Climate change study on Confederation Bridge, ferry terminals 'very necessary': UPEI climate lab director
Study necessary for 'crucial infrastructure,' says Adam Fenech
The federal government has issued a tender for a study on the effects of climate change on the Confederation Bridge and other infrastructure in Atlantic Canada.
It's a move that is "very necessary," UPEI climate lab director Adam Fenech told CBC News: Compass guest-host Steve Bruce.
The tender was issued Friday for a vulnerability and risk assessment for the bridge, P.E.I.'s ferry terminals in Wood Islands and Souris, and other terminals and airports across the Maritimes and Newfoundland.
"It's crucial infrastructure for us to maintain our food security and our safety. Those are the ways we get people on and off the Island, and the way we get food on and off the Island," Fenech said.
"They're probably the most important assets of the federal government [on P.E.I.,] in addition to the [Charlottetown] airport."
'Significant rates of coastal erosion'
The list also includes airports in Wabush, N.L., and St. Anthony, N.L., as well as ferry terminals in Digby, N.S., Caribou, N.S., Saint John, N.B., and Cap-aux-Meules, Que., on the Magdalen Islands.
"Climate change is really having a significant impact on the world and especially on Prince Edward Island. We are seeing sea levels rise, we are seeing significant rates of coastal erosion," Fenech said.
The Confederation Bridge was built in 1997 to allow for a rise of one metre in sea levels, Fenech said.
'Significant damage' possible from hurricanes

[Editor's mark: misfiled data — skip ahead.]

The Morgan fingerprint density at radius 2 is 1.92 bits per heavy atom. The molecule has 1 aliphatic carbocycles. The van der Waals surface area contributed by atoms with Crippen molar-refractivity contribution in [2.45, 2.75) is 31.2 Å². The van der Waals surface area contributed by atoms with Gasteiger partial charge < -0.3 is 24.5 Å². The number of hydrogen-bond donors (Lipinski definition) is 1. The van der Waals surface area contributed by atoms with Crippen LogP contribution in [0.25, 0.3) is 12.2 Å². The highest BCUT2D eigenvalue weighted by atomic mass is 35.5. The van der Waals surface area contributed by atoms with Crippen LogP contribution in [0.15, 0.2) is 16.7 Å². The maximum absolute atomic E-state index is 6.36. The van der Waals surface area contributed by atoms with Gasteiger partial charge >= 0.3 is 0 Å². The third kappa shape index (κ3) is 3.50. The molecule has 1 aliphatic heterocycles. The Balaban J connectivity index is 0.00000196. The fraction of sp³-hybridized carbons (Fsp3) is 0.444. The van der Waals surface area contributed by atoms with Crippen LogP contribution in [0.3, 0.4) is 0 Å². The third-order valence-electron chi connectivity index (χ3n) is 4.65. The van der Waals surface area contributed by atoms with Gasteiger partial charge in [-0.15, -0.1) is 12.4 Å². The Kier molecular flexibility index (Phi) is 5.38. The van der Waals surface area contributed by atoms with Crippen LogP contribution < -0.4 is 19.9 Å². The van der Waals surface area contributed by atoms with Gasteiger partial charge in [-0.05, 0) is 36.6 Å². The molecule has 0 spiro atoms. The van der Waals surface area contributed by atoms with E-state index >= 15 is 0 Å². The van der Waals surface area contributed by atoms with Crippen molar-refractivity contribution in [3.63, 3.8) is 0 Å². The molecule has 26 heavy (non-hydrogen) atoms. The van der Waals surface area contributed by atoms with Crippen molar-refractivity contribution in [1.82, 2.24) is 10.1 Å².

The director said the main threat he sees to large infrastructure like the bridge is weather events like hurricanes, although it's been a "relatively quiet decade" on that front, he said.
"We've seen pretty significant damage when these storms happen. It's a combination of the sea level rising and specific meteorological conditions in which water is pushed up higher onto the land by the wind."
The risk is not so much with the potential damage, but whether it would result in a closure of the infrastructure.
"If the bridge is closed for a significant amount of time, say a couple of days, all of a sudden our shelves in our food stores are empty."
There are ways to build up the resilience of such a structure, like the sandstone breakwaters installed at the causeway in Souris, Fenech said.
'The sea eventually wins'
Homeowners with properties near the water may also want to look at a risk assessment, he said.
"We can come out and take a look and see if it's something you need to be worried about."
Structures can be pulled away from the shore, raised up or even protected, but ultimately, there's no fighting the water, Fenech said.
"The sea eventually wins."
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With files from Steve Bruce